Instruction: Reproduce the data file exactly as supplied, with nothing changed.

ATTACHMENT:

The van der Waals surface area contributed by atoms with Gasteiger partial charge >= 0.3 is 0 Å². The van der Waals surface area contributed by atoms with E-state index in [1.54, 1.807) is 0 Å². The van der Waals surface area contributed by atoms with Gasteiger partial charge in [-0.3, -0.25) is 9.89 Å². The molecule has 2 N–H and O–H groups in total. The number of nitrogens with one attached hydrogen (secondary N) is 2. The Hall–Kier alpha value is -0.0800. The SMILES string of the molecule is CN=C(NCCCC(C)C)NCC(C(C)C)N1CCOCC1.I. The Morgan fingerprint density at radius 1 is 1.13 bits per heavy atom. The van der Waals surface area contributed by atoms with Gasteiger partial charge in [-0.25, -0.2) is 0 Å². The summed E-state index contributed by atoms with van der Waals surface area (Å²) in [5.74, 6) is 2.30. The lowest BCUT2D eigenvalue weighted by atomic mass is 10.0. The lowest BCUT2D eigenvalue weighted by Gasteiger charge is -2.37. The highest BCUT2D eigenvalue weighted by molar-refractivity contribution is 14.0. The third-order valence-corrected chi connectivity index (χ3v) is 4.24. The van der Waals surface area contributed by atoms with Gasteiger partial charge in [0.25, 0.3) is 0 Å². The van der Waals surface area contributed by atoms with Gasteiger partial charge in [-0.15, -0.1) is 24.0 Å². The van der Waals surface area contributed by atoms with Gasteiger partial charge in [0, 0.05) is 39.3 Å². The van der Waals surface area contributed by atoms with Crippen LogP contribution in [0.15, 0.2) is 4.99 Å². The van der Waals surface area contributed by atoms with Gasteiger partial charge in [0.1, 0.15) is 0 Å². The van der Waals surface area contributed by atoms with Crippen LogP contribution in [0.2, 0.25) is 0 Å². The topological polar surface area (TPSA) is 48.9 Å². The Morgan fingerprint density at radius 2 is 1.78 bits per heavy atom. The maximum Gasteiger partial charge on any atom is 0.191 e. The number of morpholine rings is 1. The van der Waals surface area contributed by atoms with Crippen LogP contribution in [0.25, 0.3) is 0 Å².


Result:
The van der Waals surface area contributed by atoms with Gasteiger partial charge >= 0.3 is 0 Å². The van der Waals surface area contributed by atoms with E-state index in [1.54, 1.807) is 0 Å². The van der Waals surface area contributed by atoms with Gasteiger partial charge in [-0.3, -0.25) is 9.89 Å². The molecule has 2 N–H and O–H groups in total. The number of nitrogens with one attached hydrogen (secondary N) is 2. The Hall–Kier alpha value is -0.0800. The SMILES string of the molecule is CN=C(NCCCC(C)C)NCC(C(C)C)N1CCOCC1.I. The Morgan fingerprint density at radius 1 is 1.13 bits per heavy atom. The van der Waals surface area contributed by atoms with Gasteiger partial charge in [-0.25, -0.2) is 0 Å². The summed E-state index contributed by atoms with van der Waals surface area (Å²) in [5.74, 6) is 2.30. The lowest BCUT2D eigenvalue weighted by atomic mass is 10.0. The lowest BCUT2D eigenvalue weighted by Gasteiger charge is -2.37. The highest BCUT2D eigenvalue weighted by molar-refractivity contribution is 14.0. The third-order valence-corrected chi connectivity index (χ3v) is 4.24. The van der Waals surface area contributed by atoms with Gasteiger partial charge in [0.25, 0.3) is 0 Å². The van der Waals surface area contributed by atoms with Gasteiger partial charge in [-0.15, -0.1) is 24.0 Å². The van der Waals surface area contributed by atoms with Gasteiger partial charge in [0, 0.05) is 39.3 Å². The van der Waals surface area contributed by atoms with Crippen LogP contribution in [0.15, 0.2) is 4.99 Å². The van der Waals surface area contributed by atoms with Gasteiger partial charge in [0.1, 0.15) is 0 Å². The van der Waals surface area contributed by atoms with Crippen LogP contribution in [0.2, 0.25) is 0 Å². The topological polar surface area (TPSA) is 48.9 Å². The Morgan fingerprint density at radius 2 is 1.78 bits per heavy atom. The maximum Gasteiger partial charge on any atom is 0.191 e. The number of morpholine rings is 1. The van der Waals surface area contributed by atoms with Crippen LogP contribution in [0.25, 0.3) is 0 Å².